Foster Focus

Because of the efforts of one woman, it?s no longer raining cats and dogs in her rural town.

By Cimeron Morrissey

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It’s a crisp, calm Saturday morning in the high-desert town of Hurricane, Utah. On these kinds of days, residents sleep in and look forward to hiking the sandstone bluffs in the nearby mountains. But for 62-year-old Susan Barrett, it will be a whirlwind day. She’s already fed her foster cat, arranged to trap kittens at a farm and made plans to drive a carload of animals to a Best Friends Animal Society’s spay/neuter clinic, which is an hour and 15 minutes away. Like a bolt of lightning, she’s out her front door and on her way to Hurricane Animal Shelter to pick up cats and take them to an all-day adoption fair at PETCO.

But this isn’t a typical day for Barrett. No two days are alike for the feline foster parent and animal rescuer. As one of the few dedicated animal advocates in her small country town, Barrett’s days are scheduled by the needs of cats (and sometimes dogs) in her rural community. On some days she fosters kittens and traps free-roaming cats for spay/neuter; on other days she socializes neglected cats that were surrendered to the shelter and finds ranches to relocate abandoned semi-feral felines. Whatever the task, Barrett does it with a passion and intensity that leaves no room for anything but a happy ending for the animals in her care.

**Get the July 2009 issue of CAT FANCY to read the full article.**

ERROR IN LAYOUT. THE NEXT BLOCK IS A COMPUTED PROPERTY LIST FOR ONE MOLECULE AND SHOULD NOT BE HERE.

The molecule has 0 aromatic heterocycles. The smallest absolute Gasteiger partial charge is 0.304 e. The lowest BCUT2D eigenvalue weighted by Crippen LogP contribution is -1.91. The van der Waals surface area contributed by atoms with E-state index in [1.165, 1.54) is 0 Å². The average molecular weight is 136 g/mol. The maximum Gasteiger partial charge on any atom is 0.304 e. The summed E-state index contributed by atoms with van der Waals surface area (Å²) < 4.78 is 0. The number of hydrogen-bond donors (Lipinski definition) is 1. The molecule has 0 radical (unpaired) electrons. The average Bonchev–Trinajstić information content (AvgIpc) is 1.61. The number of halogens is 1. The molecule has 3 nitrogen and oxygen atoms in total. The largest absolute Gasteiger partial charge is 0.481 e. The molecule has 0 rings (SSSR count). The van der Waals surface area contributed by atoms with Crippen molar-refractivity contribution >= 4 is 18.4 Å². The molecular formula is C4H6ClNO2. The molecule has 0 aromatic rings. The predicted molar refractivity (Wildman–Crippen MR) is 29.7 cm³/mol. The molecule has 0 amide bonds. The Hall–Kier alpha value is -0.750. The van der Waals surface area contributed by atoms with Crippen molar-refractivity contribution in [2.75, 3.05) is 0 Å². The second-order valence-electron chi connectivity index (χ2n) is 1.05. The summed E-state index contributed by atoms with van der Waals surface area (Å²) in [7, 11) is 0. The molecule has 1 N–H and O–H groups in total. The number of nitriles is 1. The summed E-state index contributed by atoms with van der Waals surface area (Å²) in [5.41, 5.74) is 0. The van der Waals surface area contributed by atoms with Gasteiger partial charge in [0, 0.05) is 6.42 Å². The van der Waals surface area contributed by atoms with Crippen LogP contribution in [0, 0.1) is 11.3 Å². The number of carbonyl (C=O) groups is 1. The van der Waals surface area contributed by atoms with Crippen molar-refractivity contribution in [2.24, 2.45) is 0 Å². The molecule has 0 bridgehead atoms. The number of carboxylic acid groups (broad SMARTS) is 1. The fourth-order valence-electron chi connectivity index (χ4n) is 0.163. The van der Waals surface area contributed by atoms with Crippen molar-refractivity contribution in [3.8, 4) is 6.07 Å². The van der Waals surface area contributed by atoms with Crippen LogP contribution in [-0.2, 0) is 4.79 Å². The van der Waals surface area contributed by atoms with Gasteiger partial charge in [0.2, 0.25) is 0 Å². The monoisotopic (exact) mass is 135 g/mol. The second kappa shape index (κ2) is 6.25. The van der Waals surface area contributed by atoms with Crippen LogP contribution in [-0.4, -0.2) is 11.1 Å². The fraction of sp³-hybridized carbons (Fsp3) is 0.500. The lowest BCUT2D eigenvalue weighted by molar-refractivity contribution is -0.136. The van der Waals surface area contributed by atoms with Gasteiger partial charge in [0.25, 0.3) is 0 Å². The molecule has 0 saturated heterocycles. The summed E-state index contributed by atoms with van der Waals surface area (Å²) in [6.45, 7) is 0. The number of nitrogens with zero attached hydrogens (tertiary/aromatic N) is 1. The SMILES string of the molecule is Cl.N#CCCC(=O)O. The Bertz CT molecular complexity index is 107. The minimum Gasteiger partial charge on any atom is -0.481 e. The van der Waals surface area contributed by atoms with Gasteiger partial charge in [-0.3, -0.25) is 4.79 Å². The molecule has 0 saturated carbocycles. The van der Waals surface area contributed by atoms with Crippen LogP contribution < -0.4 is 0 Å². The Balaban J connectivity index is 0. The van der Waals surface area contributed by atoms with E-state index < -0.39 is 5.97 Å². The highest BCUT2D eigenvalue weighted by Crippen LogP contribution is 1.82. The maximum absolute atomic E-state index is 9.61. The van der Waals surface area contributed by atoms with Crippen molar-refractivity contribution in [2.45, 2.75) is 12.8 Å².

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Reader Comments

Jorja    Marion, IA

6/7/2009 9:43:53 AM

I think that putting an article in each cat fancy book using information on a new rescue in new part of the US each month would be a great thing. Did you know that since the flood here in Iowa we have thousands of abandoned cats and I get calls twice or three times a week from people who explain that they are trying to feed cats who wander in but they need to have someone come and round them up and take them somewhere safe because they can't afford to keep feeding them. They are afraid to take them to the shelter because there are so many that the city shelters are putting them asleep about every two weeks. I send the folks who call me to a young lady who lives on a farm in the next county but she is exceeding 50 or more cats and feeding them is becomming almost impossible not to mention having them neutered, spayed and given necessary vaccines. If anyone can help, I know that I would appreciate it.

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